Did you know that bacteria are normal residents on the surface of the skin and in the hair follicle of dogs?

Usually, dogs with normal, healthy skin and immune responses are able to control this bacteria and prevent them from overgrowing and establishing infection on the skin and in the hair follicle. However, sometimes triggers like allergic skin disease, hormonal diseases, parasitic diseases, and fungal diseases can cause secondary bacterial skin infections.

Allergic skin disease is the most common trigger for secondary bacterial infections in dogs and can include hypersensitivity to environmental allergens, food proteins, or parasites. These triggers can be accompanied by defective barriers of the outer layers of the skin that allow for bacteria to cross this protective barrier and cause infection. 

Bacterial skin infections can actually look quite different in dogs with various coat types. Classic bacterial infections are characterised by lesions in the active inflammatory phase. However, as the infection progresses lesions can expand and rupture, resulting in crusting, hair loss and epidermal collarettes. Scaling and hyperpigmentation may occur as the infection moves across the trunk. Sometimes, bacterial infections can be non-inflammatory and only result in scaling and/or a waxy, greasy discharge on the surface of the skin.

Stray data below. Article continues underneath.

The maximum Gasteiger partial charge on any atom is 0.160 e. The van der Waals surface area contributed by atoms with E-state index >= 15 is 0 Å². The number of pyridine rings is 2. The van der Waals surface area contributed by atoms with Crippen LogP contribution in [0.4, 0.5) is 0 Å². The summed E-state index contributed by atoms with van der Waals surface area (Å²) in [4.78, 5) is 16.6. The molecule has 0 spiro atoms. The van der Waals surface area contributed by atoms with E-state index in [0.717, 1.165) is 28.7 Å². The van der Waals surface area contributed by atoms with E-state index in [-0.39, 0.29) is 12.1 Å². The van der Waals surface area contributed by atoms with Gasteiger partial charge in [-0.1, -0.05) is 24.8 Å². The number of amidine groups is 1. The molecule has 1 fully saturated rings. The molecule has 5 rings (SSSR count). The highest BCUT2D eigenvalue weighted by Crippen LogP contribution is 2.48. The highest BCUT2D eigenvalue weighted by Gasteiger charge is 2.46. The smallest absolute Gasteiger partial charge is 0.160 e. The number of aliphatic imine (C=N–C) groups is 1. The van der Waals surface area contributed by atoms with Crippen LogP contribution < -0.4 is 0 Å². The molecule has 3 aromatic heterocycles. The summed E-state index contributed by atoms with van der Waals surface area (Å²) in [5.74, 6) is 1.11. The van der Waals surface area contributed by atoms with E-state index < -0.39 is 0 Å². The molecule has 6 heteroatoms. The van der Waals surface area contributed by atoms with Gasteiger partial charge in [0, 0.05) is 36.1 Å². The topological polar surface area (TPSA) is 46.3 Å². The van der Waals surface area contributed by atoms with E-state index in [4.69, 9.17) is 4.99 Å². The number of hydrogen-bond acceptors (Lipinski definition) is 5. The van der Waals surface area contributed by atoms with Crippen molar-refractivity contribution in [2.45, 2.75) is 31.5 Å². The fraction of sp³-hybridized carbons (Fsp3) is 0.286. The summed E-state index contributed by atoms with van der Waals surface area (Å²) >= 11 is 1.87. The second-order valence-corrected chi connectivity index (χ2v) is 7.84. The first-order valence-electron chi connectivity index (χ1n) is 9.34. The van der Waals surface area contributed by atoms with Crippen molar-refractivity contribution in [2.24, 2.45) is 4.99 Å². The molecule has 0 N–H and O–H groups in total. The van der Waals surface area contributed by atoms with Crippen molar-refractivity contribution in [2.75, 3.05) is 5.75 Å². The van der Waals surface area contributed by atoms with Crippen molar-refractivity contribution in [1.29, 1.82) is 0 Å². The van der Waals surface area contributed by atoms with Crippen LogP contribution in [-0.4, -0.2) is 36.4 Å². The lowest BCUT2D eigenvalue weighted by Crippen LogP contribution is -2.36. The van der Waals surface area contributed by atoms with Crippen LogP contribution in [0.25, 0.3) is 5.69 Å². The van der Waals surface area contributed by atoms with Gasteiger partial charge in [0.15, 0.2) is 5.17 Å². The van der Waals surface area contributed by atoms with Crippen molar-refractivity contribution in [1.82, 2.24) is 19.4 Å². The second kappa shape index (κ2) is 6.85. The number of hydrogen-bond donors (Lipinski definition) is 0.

In cases of allergies, simply managing secondary bacterial infections with oral and topical antimicrobial therapies can reduce the overall levels of itching and allow for therapy for allergic skin disease to be more effective in managing the primary disorder.  

If you notice your pet has been scratching more frequently or seems “itchier” than usual, book an appointment for an evaluation here.